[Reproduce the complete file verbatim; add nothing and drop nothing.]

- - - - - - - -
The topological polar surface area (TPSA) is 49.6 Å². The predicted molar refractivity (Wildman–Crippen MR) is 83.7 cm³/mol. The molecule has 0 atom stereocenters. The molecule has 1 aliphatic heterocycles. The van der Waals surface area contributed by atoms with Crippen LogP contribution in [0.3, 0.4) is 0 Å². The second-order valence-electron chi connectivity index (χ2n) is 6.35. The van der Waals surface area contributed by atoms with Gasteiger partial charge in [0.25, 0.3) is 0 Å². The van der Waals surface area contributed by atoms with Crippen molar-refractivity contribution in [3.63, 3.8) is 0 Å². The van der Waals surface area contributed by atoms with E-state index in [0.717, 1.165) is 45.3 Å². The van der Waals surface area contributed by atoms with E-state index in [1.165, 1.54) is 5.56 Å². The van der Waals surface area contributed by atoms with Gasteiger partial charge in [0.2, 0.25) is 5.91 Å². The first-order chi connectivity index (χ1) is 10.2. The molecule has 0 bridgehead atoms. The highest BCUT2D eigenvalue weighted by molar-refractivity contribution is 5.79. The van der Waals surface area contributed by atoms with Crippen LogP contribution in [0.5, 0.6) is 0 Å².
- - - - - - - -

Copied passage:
The topological polar surface area (TPSA) is 49.6 Å². The predicted molar refractivity (Wildman–Crippen MR) is 83.7 cm³/mol. The molecule has 0 atom stereocenters. The molecule has 1 aliphatic heterocycles. The van der Waals surface area contributed by atoms with Crippen LogP contribution in [0.3, 0.4) is 0 Å². The second-order valence-electron chi connectivity index (χ2n) is 6.35. The van der Waals surface area contributed by atoms with Gasteiger partial charge in [0.25, 0.3) is 0 Å². The van der Waals surface area contributed by atoms with Crippen molar-refractivity contribution in [3.63, 3.8) is 0 Å². The van der Waals surface area contributed by atoms with E-state index in [0.717, 1.165) is 45.3 Å². The van der Waals surface area contributed by atoms with E-state index in [1.165, 1.54) is 5.56 Å². The van der Waals surface area contributed by atoms with Gasteiger partial charge in [0.2, 0.25) is 5.91 Å². The first-order chi connectivity index (χ1) is 10.2. The molecule has 0 bridgehead atoms. The highest BCUT2D eigenvalue weighted by molar-refractivity contribution is 5.79. The van der Waals surface area contributed by atoms with Crippen LogP contribution in [0.5, 0.6) is 0 Å².